Originally published in CAP TODAY
Desiree A. Carlson, MD, Editor, Laboratory Accreditation News
Are laboratory procedures written so that you can show the inspector that for every test there's an external PT program or an alternative program?
Are all PT samples handled in the same manner as patient samples as
far as possible?
PT samples are supposed to be handled the same way as real patient samples
as much as possible. "But it's the 'as much as possible' area that needs more
thought," Dr. Hoeltge says. "It's never going to be exactly like a real patient
sample, but to the extent you can incorporate it into your regular workflow,
you should. That means if sometimes you do this particular test at night and
on weekends, or with people who are not very experienced, you also ought to
do PT at night and on weekends and have people without much experience reporting
out PT data."
Does the lab use an alternative PT testing system to determine the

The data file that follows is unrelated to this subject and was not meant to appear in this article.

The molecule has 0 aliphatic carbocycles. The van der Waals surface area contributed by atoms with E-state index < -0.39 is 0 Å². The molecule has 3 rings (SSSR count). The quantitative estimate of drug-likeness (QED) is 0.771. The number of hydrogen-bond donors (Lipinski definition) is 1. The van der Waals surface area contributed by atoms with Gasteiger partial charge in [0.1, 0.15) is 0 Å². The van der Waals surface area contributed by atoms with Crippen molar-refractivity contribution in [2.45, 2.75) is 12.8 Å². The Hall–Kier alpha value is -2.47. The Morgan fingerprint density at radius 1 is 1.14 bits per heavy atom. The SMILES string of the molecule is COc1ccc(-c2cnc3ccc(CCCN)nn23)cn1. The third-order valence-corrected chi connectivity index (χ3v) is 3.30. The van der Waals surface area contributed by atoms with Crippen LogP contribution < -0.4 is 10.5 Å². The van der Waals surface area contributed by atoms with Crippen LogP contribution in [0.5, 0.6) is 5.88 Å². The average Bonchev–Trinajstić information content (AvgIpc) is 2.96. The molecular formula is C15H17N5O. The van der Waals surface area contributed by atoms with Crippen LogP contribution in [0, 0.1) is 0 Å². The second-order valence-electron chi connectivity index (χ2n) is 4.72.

reliability of testing when no external program is offered, at least semiannually?
Does the laboratory have a procedure for assessing performance on PT
challenges or reasons why an event was not graded?
"Maybe it was lack of consensus, or maybe the laboratory submitted results
after the cutoff date or didn't submit them at all. Or maybe it had an inappropriate
method code and the computer couldn't handle it. Some of these will result in
'unacceptable' or 'unsatisfactory' scores," Dr. Hoeltge notes, "but all require
documentation review and corrective action if that review so directs."
Has the laboratory director or designee documented the level of PT
assessment schemes, and is there evidence of corrected problems?
"The CAP inspector on site may not ask these questions in so many words, but
you can be sure he or she is thinking about them. So ask yourself the same questions
and think, 'Did that PT evaluation I just signed off on provide me with an opportunity